With the foundation for speed and a strong work ethic in place, he was selected for the Chandigarh Football Academy a year later, in 2010. There he developed and was selected for the Under-14 Indian national team.

A few years later, he was in the Under-16 India team that reached the quarter-final of the 2018 AFC Asian Cup, losing 1-0 to South Korea – just one game short of qualifying for the Under-17 Fifa World Cup on merit.

That loss though, changed his mentality.

“My uncle had asked me what the qualification process was for the World Cup, and he told me to always keep that belief and target in mind,” Singh recalled. “At the time, I used to think, ‘what does he know, he’s never played football.’

“But after we lost to Korea, I realised that if I had the belief, maybe I could have scored and won the match. I realised I needed to have dreams.”

Singh’s father too asked him to keep similar targets. But there was one specific message he would repeat during their phone calls: “Aur kuch mat karo, par goal karo. Don’t do anything in the match, but make sure you score goals,” Singh said.

He certainly had his fair share of goals this season. But despite his strong performances, which earned him a call-up to the national team, Singh is adamant that he has not quite achieved anything big.

“I’m still the same player I was three months ago when I was not scoring,” he said. “Just because I have scored a few goals doesn’t mean I have matured. There’s still a lot to learn. That feeling, that I have scored so now I can relax, I need to get rid of that.”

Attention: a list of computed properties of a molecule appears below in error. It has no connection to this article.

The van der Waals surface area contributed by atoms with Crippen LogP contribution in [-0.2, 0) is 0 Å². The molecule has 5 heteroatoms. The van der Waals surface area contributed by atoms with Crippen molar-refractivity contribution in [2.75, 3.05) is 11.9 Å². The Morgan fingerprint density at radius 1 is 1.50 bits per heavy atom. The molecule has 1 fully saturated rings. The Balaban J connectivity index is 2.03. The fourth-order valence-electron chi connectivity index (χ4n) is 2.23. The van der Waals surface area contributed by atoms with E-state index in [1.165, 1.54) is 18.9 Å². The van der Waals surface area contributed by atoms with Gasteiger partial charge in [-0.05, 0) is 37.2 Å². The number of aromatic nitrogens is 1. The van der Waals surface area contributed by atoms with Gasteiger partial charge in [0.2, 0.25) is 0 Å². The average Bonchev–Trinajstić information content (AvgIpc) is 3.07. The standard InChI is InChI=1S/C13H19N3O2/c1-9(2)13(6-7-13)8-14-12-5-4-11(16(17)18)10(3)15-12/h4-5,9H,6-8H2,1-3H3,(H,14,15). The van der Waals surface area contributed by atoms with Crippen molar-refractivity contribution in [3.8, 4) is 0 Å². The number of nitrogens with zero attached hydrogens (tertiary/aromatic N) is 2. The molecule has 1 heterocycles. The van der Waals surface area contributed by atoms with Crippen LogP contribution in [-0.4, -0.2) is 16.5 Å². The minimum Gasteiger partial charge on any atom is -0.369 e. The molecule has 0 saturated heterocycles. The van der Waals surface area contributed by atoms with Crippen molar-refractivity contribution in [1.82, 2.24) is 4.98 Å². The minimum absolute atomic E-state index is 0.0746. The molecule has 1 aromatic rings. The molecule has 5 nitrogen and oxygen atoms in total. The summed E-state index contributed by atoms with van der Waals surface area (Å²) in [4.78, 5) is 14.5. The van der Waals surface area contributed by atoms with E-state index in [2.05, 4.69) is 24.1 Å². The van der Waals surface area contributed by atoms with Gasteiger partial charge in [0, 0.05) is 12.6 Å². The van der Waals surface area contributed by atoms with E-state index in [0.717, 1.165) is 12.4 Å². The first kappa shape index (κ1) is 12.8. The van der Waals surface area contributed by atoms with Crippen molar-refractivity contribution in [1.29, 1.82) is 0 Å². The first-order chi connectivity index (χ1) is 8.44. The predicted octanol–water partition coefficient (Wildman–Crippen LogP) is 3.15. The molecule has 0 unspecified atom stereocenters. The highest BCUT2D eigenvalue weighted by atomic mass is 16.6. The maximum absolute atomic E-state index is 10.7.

In the national team as well, he is yet to make a mark. He made his debut in the 89th minute of India’s 2-0 loss to Australia in the AFC Asian Cup. Those few minutes is all he got to play in what was a forgetful campaign for the Indian side.

Personal loss

For Singh, the joy of getting his first national-team assignment was short. And it was during the tournament in Qatar that his father passed away. He recalled getting the news on the day of India’s final group game against Syria, on January 23.

“I hadn’t told anyone in the team because we had a match,” Singh said. “People asked and I just said there’s some problem at home. Later on, I told them. It was difficult for me to talk, so I didn’t speak to anyone.”

He found support from his family and close friends to help him bounce back. Since then, he’s hit his best run of form so far in his young career. But there is a bittersweet feeling even when he scores those important goals for his team.

In an interview after the match, he talked about how his father used to be the one who would celebrate his goals more than anyone else in the family.

“[My father would say] ‘My day is made watching you score today,’” Singh had said, voice trembling as he talked about his regular post-match phone calls with his father. “But today when I make the phone call home, he won’t be there to speak to me.”

But he takes great joy in the happiness of his younger cousins when they see his character in a popular football video game.

In the real world though, Singh still has a role to play in his breakthrough season.

Mumbai City has qualified for the semi-final spot in the playoffs of the ISL season. They lost in this stage of the contest last season. But with the man from Gurdaspur back in the side after serving his suspension, the team in blue will have the services of their pacy winger, who wants to do it all. And score.